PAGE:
A safe environment for everyone
When it comes to decision-making or discussing new ideas: the bulk of this happens in public. Everyone is able to comment on tickets in Trac, or give their two cents in one of the other public channels. There is also a private channel, that functions as a digital safety net for people that are new to the release process.
To give you some context, the WordPress Slack channel has about thirty-five thousand people in it. As I started contributing in 2019 myself, I know it can be quite daunting to ask your question there. It’s great to see that people often use the private channel when they start out and grow into their role to the point that they feel comfortable enough to ask questions in the public channel.
This really shows you how the WordPress community works. You can expect constant support and help from everyone involved. Because everyone wants to see you and WordPress succeed. This gives lots of room to ask questions and learn from more experienced people. From my personal experience, the learning curve can be steep. But with the help of others, you will be able to learn a lot in a relatively short period of time.
What you can expect from WordPress 5.6
With the contributions of everyone involved, we were able to put together a release that we’re proud of. A release that brings you automatic updates, application passwords, enhancements to the block patterns, beta support for PHP 8 and a new default theme. Of these awesome features in WordPress 5.6, I would like to zoom in on the default theme.
The default theme Twenty Twenty-One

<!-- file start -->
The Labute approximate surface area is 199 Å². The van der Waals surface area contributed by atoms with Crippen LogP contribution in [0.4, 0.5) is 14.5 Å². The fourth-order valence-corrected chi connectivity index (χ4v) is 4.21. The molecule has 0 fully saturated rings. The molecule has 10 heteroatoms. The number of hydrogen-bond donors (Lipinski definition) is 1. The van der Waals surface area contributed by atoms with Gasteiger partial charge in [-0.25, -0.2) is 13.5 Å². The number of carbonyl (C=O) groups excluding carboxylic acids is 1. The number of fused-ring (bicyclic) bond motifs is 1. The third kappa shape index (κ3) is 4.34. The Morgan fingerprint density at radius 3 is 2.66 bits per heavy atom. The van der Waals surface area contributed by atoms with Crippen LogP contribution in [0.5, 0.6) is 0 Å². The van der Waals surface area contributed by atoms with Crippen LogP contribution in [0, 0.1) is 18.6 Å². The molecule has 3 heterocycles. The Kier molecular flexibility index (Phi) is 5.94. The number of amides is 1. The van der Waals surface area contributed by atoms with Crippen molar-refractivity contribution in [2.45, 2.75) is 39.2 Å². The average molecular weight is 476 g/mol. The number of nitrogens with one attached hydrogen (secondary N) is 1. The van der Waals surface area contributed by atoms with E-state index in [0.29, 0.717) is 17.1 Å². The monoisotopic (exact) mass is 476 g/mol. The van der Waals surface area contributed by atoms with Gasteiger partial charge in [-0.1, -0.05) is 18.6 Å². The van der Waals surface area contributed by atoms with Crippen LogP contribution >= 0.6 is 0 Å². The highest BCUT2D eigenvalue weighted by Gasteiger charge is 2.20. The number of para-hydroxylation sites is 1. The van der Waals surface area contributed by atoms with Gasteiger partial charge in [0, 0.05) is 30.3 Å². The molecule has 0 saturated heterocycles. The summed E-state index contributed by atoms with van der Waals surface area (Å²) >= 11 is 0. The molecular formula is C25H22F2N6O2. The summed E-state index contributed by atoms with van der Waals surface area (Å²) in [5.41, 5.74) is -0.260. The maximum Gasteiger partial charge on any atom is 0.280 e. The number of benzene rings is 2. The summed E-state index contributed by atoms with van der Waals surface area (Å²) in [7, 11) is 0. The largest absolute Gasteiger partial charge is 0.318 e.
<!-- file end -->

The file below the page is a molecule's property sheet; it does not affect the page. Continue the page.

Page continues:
Less than two months ago, I started at Yoast as the lead of the WordPress core team. This is a new team in the company, and I was actually the last person hired. You may already know that team Yoast is always actively contributing to WordPress. Joost himself, but also lots of other Yoasters have been heavily involved in numerous WordPress releases. Both during working hours and in their free time. So it was obviously time for a dedicated team.
In my first week, we realized that the resources available to develop the new default theme weren’t enough. So Joost announced that our team would be involved in making this happen. Ari Stathopoulos, our resident WordPress theme expert, started working on it. We also decided to sponsor Carolina Nymark, the default theme development lead, to work on it full time. In addition, we put together a temporary team with some expert front-end developers at Yoast to get a lot done in a short period of time. Our primary goal was to make the beautiful design, made by Mel Choyce-Dwan, a well-coded reality.
I believe we achieved that while also focusing on other important things. We wanted to deliver a theme that focuses on performance and is as accessible as possible ‘out of the box’. Also, this theme offers a dark mode which I hope lots of people will use from an accessibility point of view.
Looking back down the road taken
All in all, this was quite an adventure. One that has shown me once again how wonderful our WordPress community is. And how much I, and everyone who contributes, can still learn from being involved in an open-source project. My takeaway is that we achieved what we set out to do: bring a more diverse pool of contributors to WordPress. Of which some have also expressed the wish to continue contributing. This has shown me that if you give people the space to contribute, they will gladly take it and use it to grow. Both themselves, as the project.
Something I’ve also learned during this release is that effective communication is, and will always be, a priority. With so many people involved, you can never repeat the same thing often enough to make sure that everyone has read and understood it. This is something we’ll have to keep an eye on with every release. Both for the process and the people involved.
A big thank you to everyone involved
Announcing this release to the world is a moment that all WordPress contributors should be proud of. I’m very proud to see how people grew into their roles during this release. Even people that are new to contributing, who grew their confidence and skills in a very short time span. People that already kicked ass, and now kick it even harder. So if you’re thinking about contributing to WordPress, please know that you will be welcomed with open arms!
Keep reading: Five awesome new features in WordPress 5.6 »